Xbox Live Arcade has served as a conduit from the great beyond, bringing ancient videogames both famous and obscure back to life. This has been both a good thing and a bad thing; some games have introduced some gamers to great games that have stood the test of time, some games have mercilessly destroyed some gamers' nostalgic treasured memories, and some just should have never been brought back from the dead in the first place. This brings us to Tron, which unfortunately sits somewhere between the two latter groups.
Tron, of course, is based on the movie of the same name. While a marvel in its day for its revolutionary use of computer animation, it hasn't really stood the test of time because poor acting and weak storytelling hold up about as well as twenty-five year old computer animation. Unfortunately, Tron the game has aged just about as well.
There wasn't anything all that revolutionary about the game when it first appeared in arcades. It consisted of four mini games that were derived from other games of the day, and the biggest novelties about it were that it was four games in one and that it was a videogame based on a movie about being inside a videogame.
The most original of the four mini games is also the least interesting to play. You must move your man from the bottom of the screen to an exit that sits in the middle while shooting and avoiding self-replicating spiders. There's a Breakout style game that has you shooting out blocks to create an opening in the rotating wall that will let you slip through. The next game is a tank battle that plays out like the old 2600 Combat game. You look straight down on a maze in which you need to maneuver a tank and take out the enemy tanks before they get you. The fourth and final game is by far the most enjoyable. You control one of the lightcycles from the movie and as you move you leave a trail of light behind you that creates a wall. From one to three other cycles do the same thing, and your job is to get them to hit a wall before you do. The four games are played once in each round and once they're all cleared you move to a new round to play them again but at a higher difficulty level.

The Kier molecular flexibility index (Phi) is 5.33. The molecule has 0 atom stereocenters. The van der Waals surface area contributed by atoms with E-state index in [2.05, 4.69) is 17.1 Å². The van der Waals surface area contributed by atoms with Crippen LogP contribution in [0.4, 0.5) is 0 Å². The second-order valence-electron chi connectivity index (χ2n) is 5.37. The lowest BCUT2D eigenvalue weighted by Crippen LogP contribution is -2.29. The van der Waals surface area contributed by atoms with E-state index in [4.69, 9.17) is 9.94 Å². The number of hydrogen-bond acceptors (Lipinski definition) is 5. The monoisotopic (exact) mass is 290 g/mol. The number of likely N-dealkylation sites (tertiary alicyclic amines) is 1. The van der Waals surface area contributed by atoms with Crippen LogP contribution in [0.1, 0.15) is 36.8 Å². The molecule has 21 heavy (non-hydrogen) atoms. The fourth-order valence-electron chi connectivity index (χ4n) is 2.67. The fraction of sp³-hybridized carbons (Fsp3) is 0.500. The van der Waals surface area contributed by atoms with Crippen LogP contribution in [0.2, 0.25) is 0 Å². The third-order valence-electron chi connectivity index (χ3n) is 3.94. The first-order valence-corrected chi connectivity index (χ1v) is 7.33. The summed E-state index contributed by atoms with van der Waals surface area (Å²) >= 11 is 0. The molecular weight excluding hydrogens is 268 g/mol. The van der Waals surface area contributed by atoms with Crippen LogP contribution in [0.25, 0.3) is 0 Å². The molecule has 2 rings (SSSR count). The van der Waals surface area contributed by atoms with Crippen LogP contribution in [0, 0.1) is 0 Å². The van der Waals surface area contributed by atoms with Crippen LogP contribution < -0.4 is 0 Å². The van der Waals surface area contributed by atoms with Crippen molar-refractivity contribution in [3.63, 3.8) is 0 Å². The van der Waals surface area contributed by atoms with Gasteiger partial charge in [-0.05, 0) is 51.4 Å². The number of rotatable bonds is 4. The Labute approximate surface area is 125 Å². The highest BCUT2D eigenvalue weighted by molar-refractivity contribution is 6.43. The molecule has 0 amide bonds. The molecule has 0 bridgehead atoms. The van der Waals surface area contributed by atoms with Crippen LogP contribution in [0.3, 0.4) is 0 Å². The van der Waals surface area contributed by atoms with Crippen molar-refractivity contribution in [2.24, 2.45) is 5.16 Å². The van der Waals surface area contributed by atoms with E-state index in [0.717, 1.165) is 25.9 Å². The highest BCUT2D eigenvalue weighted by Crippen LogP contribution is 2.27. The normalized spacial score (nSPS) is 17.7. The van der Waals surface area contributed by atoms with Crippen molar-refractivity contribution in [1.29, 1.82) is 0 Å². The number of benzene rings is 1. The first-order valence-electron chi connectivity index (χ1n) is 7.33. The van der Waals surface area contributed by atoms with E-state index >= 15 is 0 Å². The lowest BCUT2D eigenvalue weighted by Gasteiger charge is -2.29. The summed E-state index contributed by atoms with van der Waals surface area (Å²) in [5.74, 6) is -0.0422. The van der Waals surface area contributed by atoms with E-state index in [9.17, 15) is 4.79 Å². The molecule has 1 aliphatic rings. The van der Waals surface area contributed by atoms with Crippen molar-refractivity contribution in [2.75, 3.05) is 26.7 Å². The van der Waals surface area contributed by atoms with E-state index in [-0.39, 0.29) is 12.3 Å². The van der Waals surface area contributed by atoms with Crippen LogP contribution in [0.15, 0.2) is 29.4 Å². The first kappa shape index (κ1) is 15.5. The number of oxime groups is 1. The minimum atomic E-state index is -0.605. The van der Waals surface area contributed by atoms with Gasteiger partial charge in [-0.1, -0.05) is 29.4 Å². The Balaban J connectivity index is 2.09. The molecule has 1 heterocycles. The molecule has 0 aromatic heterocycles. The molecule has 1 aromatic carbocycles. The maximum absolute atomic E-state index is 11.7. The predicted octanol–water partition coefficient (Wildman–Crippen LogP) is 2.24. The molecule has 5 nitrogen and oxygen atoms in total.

Tron is one of those games that really could have used an updated enhanced mode. The game looks like it is a straight port of the original arcade game with nothing done to make it work well with a modern analog stick controller. The original game used a vertically mounted monitor, so on your TV the game screen only fills about the center two thirds of the screen with a very dull placeholder graphic serving as a static border on the remaining screen space.
Tron doesn't have that many problems, but they're enough to make a game that hasn't aged well just about unplayable. The control is in a word awful. The left stick is used to emulate the original game's dial controller that was used to aim your shots in three of the mini games and it is a terrible replacement, at least in the way it is programmed in this game. Rotating the tank's turret or trying to aim at spiders is slow and sluggish, and just about half of the time things will move in the opposite direction as intended. This makes things difficult enough in the first couple of levels and after that you'll be lucky to avoid one frustrating death after another at the game's higher levels. You'll probably be done with the game in about the time it took you to download it.
In The End, This Game Hath Been Rated: 45%. This is one game from the past that's best left forgotten.